EDUC 6540 Educational Implications / Sensory, Motor, and Health 3
EDUC 6686 Augmentative Communication for Individuals
EDUC 6374 Management of the Behavior of Students with Special Needs
EDUC 6384 Teaching Strategies for Students with Multiple Disabilities 3
EDUC 6389
Assessment of Students with Low-Incidence and Multiple Disabilities 3
EDUC 6497 Interventions for Students with Autism Spectrum Disorders
EDUC 6495 Human Development and Disabilty
EDUC 6346 Teaching Bilingual Students
EDUC 7621 (TELL/TDLL only) Bilingualism, Second Language, and Literacy Development
  Graduate Inquiry Seminar I & II, and Pre-Practicum
EDUC 7610 Clinical Experience
EDUC 8100 Master's Comprehensive Examination

How to Apply


To begin your online application, click the box below. 


Regular Desicion
Rolling Admission
After 1/6/20
Regular Decision

Online Application

Apply Now

A non-refundable application fee of $75 is required, however, this fee is waived for select applicants. 


To be uploaded to your online Application Form

In addition to your academic history and relevant work experience, please include any licenses currently held, any social justice-related experience, any language skills other than English, and any research experience or publications.

Personal Statement

To be uploaded to your online Application Form.

In 1,000-1,500 words, describe your academic and professional goals, any experience relevant to this program, and your future plans, expectations, and aspirations.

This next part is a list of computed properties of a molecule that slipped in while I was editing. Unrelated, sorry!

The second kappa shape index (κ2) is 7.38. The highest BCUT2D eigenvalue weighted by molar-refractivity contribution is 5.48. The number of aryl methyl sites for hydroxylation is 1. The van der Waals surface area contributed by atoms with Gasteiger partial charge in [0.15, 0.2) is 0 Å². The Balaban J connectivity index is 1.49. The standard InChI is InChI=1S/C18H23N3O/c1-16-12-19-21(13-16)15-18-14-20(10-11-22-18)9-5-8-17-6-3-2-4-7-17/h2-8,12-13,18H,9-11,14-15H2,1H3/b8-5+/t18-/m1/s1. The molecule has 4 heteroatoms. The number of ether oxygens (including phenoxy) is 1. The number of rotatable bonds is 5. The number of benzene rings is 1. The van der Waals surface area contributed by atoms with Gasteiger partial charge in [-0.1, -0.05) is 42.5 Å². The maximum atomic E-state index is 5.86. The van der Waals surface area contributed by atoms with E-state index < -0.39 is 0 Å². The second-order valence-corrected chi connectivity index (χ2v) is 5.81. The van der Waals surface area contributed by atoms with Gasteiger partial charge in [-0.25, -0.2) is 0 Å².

Letters of Recommendation

Identification of recommenders/instructions to recommenders are outlined in the online Application Form

Two letters of recommendation from academic sources are required, but applicants with significant relevant professional experience may submit additional letters of reference from supervisors.


Transcripts: Undergraduate transcripts are required as part of the application process and graduate transcripts are accepted, but not required. Please note the following:

  • Only official transcripts, bearing the official seal of the institution and the signature of the relevant administrator, are acceptable.
  • Copies and unofficial transcripts are not acceptable.
  • If you are a current student and have not completed your undergraduate degree at the time your transcript is sent, the most updated version of your transcript is acceptable.

Transcripts must be mailed to the following address:

Boston College, Lynch School of Education and Human Development
Office of Graduate Admission, Financial Aid, and Student Services
Campion Hall 135
140 Commonwealth Avenue
Chestnut Hill, MA 02467


Standardized Tests

If you are a current student or alum of Boston College, submitting GRE or SAT test scores are optional and not required. The Lynch School requires GRE test scores for all other applicants; our GRE code is 3218.

Writing Sample

Not required.

International Students

International applicants are encouraged to apply to the Lynch School of Education. Learn about requirements for international students.